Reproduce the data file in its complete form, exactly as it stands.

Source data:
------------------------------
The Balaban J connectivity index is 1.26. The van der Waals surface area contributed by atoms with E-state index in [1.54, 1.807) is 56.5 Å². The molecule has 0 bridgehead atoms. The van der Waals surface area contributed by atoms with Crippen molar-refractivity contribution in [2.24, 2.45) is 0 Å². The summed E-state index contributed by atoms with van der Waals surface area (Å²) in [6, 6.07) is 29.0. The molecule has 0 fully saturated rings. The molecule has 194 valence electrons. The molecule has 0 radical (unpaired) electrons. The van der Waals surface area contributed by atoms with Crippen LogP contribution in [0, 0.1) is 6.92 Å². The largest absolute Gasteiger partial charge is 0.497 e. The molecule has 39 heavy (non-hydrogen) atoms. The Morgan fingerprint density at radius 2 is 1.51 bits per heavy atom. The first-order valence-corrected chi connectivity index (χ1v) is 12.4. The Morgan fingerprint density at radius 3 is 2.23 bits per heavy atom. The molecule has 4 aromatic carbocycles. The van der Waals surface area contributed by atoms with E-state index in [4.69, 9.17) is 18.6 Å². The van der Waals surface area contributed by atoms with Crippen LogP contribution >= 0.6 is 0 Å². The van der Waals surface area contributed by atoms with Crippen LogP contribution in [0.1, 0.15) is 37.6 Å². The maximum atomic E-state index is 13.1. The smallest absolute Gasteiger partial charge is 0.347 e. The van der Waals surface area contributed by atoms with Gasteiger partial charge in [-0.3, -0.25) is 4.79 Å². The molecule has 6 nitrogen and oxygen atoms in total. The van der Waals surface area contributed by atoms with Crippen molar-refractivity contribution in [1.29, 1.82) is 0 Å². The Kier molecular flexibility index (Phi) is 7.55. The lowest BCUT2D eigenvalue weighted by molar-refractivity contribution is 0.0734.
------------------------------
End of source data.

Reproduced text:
The Balaban J connectivity index is 1.26. The van der Waals surface area contributed by atoms with E-state index in [1.54, 1.807) is 56.5 Å². The molecule has 0 bridgehead atoms. The van der Waals surface area contributed by atoms with Crippen molar-refractivity contribution in [2.24, 2.45) is 0 Å². The summed E-state index contributed by atoms with van der Waals surface area (Å²) in [6, 6.07) is 29.0. The molecule has 0 fully saturated rings. The molecule has 194 valence electrons. The molecule has 0 radical (unpaired) electrons. The van der Waals surface area contributed by atoms with Crippen LogP contribution in [0, 0.1) is 6.92 Å². The largest absolute Gasteiger partial charge is 0.497 e. The molecule has 39 heavy (non-hydrogen) atoms. The Morgan fingerprint density at radius 2 is 1.51 bits per heavy atom. The first-order valence-corrected chi connectivity index (χ1v) is 12.4. The Morgan fingerprint density at radius 3 is 2.23 bits per heavy atom. The molecule has 4 aromatic carbocycles. The van der Waals surface area contributed by atoms with E-state index in [4.69, 9.17) is 18.6 Å². The van der Waals surface area contributed by atoms with Crippen LogP contribution >= 0.6 is 0 Å². The van der Waals surface area contributed by atoms with Crippen LogP contribution in [0.1, 0.15) is 37.6 Å². The maximum atomic E-state index is 13.1. The smallest absolute Gasteiger partial charge is 0.347 e. The van der Waals surface area contributed by atoms with Gasteiger partial charge in [-0.3, -0.25) is 4.79 Å². The molecule has 6 nitrogen and oxygen atoms in total. The van der Waals surface area contributed by atoms with Crippen molar-refractivity contribution in [1.29, 1.82) is 0 Å². The Kier molecular flexibility index (Phi) is 7.55. The lowest BCUT2D eigenvalue weighted by molar-refractivity contribution is 0.0734.